Publications / Hungarian Energy Market Report
REKK Hungarian Energy Market Report 2016 Q2-3.Published: 1 of August, 2016
Trends in European coal to gas fuel switching and a Hungarian case study I Implications of carbon price floor I REKK Renewable Energy Week I Russian gas pricing strategy I The role of energy storage within the electricity system of the future

Table of contents

REKK Quarterly: Trends in European coal to gas fuel switching and a Hungarian case study

Even as electricity demand remains largely stagnant across Europe, the use of natural gas in Europe’s power generation mix is showing prospects for growth, albei not uniformly. In the overall picture, lower gas prices, retiring coal plants, the need to reach environmental goals, and the planned phase out of nuclear energy should in theory help natural gas rebound. Europe’s Large Combustible Plant Directive (LCPD) together with individual policies in Western Europe that aim to phase out coal and nuclear capacity will relieve some of the pressure on CCGT generation. At the same time, Central and South Eastern Europe (CSEE) is comfortable with coal and nuclear retaining prominent roles in the generation mix, with a majority of Europe’s planned coal new build driven by Poland. Britain’s unilateral carbon price floor and some of the lowest NBP prices in the last decade continue to push coal generation down the merit order curve and into the red. Across continental Europe natural gas is also becoming more price competitive with coal as an input, evidenced by trends in clean and dark spark spreads, but the low ETS price has failed create an overwhelming sentiment for industry-wide switching. While depressed gas prices are beginning to create small windows for the profitable use of natural gas in power generation, more aggressive unilateral policy action akin to the British and French carbon floors will need to be taken up in Belgium, the Netherlands and most importantly Germany for gas to make a significant breakthrough.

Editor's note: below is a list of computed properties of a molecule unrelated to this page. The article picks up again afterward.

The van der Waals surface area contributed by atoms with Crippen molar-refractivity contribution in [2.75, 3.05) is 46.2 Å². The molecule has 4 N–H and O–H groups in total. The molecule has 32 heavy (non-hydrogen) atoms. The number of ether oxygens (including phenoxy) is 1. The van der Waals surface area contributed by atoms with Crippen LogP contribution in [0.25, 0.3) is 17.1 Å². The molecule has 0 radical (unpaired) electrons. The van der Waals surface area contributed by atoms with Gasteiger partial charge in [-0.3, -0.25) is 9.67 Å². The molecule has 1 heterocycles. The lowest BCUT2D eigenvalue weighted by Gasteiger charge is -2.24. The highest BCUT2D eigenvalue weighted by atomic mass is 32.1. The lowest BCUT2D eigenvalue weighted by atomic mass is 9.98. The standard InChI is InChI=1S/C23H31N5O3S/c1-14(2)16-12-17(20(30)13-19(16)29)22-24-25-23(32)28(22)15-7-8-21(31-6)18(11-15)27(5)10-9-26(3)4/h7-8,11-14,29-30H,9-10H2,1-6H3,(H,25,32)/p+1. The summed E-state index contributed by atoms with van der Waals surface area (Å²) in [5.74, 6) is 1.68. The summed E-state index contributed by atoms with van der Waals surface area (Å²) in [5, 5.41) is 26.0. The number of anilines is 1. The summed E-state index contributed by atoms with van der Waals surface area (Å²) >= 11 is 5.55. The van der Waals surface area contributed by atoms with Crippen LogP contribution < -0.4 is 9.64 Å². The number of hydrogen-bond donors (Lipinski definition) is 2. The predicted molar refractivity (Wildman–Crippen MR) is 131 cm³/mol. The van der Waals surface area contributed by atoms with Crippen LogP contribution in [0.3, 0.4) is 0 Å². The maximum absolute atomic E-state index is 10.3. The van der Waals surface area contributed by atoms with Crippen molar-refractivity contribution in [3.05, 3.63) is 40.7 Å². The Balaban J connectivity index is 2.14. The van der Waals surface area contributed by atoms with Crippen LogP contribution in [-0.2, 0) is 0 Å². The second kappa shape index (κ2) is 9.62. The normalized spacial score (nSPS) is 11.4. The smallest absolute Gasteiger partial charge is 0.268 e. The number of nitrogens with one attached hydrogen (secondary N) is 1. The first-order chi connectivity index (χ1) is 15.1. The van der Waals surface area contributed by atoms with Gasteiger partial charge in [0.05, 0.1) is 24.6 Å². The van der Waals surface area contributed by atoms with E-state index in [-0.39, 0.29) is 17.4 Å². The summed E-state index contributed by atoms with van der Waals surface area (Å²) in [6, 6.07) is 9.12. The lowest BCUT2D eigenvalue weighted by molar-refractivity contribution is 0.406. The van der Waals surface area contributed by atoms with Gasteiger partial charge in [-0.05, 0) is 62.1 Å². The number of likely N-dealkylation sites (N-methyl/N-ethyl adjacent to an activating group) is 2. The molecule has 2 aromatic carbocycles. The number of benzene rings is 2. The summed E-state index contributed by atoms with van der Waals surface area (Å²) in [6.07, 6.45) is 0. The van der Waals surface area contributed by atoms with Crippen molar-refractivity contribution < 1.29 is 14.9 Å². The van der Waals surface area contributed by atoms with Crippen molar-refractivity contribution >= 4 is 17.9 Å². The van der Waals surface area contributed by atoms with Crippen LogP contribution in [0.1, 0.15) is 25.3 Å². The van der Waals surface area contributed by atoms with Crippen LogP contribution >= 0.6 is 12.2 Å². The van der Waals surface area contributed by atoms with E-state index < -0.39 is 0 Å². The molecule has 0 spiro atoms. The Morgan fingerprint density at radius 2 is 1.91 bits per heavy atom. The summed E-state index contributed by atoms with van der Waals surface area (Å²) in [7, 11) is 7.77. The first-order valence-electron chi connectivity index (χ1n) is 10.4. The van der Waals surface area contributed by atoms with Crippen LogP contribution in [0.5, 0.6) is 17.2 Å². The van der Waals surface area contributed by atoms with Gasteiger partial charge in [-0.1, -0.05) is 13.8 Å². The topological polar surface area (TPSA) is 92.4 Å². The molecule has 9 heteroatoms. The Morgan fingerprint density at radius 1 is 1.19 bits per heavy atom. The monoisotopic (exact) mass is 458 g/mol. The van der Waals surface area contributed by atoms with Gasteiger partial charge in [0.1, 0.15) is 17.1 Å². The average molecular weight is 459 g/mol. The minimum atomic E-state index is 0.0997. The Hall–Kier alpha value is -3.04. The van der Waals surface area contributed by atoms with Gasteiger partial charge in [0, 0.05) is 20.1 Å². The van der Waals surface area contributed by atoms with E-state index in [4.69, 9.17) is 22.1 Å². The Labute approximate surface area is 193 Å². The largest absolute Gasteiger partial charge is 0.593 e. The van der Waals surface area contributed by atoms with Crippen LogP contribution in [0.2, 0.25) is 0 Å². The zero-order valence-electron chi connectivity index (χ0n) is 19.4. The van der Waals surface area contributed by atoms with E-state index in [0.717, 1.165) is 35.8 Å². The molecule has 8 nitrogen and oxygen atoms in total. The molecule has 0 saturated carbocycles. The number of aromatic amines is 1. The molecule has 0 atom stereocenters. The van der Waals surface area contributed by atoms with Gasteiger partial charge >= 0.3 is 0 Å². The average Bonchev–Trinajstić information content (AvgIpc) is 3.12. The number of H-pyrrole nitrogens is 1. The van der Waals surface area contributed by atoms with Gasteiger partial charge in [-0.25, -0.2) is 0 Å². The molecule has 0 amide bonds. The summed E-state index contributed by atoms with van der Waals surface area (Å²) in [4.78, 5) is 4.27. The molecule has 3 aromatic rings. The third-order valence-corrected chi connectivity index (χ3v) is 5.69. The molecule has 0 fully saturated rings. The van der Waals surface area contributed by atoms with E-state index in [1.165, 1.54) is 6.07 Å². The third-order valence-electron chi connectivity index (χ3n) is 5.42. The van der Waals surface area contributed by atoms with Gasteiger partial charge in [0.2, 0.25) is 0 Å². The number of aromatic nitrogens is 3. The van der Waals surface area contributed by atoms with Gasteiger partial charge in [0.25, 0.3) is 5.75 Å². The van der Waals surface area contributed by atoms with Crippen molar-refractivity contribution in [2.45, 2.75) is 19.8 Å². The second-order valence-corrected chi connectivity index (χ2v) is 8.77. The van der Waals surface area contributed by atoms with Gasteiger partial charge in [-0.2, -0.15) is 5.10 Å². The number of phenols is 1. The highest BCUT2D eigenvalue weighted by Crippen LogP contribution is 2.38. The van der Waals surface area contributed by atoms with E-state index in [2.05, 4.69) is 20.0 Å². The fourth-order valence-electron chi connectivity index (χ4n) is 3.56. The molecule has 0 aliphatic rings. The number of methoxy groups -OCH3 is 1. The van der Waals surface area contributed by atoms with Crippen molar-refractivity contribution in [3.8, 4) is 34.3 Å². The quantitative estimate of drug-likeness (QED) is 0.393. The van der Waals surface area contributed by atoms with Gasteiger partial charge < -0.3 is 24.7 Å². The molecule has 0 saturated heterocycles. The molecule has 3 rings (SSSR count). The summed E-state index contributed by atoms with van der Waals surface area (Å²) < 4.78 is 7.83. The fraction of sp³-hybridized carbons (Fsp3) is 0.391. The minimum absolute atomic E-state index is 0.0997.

Implications of carbon price floor: Coal remains below…

In May, French Minister of Ecology, Sustainable Development and Energy Segolene Royal announced her intention to implement a domestic carbon price floor for the French power sector from the beginning of next year. The measure seems to be modelled after the “top-up” carbon tax in the UK. It would ensure that French power producers pay a minimum carbon price of €30/tCO2 – according to currently available information – by charging a tax on fossil fuels used for power generation. The new policy would tax fuels at a level that bridges the difference between the price floor and the carbon price generated by the EU ETS (EUA).

REKK Renewable Energy Week - conference summary and evaluation

On 7-9 June, REKK organised a conference focusing on four current themes within the regulation of renewable based electricity generation: the questions surrounding the achievement of the 2030 EU targets, regional progress with respect to the 2020 renewable targets, the plans on tender procedures to be applied in the near future, and the framework rules pertaining to the new new renewable energy support system (METAR ) soon to be introduced.

Russian gas pricing strategy

Gas prices in Europe dropped dramatically in 2015 and reached time, demand in the European gas market remained stagnant. I historical lows in 2016. At the same n spite of this soft market environment, Russian deliveries to Europe managed to increase. This article provides an overview of the development of Russia’s gas pricing strategy in Europe and projects the pathway that Russia/Gazprom is likely follow.

The role of energy storage within the electricity system ofthe future

Energy storage in Europe is gaining more attention in conjunction with the climate objectives of the European Union. Storage can play an important role in the decarbonisation of the electricity sector by improving the integration of intermittent, weather dependent renewable sources and better aligning production with consumption. Moreover, the total capacity of the electricity system does not have topeak consumption or be adapted to the peak generation of renewables. This allows for savings in the expansion of generating capacities as well as the development of the transport and distribution infrastructure. Storage also has the potential to be commercially viable since it enables the sale of electricity during periods of high demand, and thus high prices.

Author: Ákos Beöthy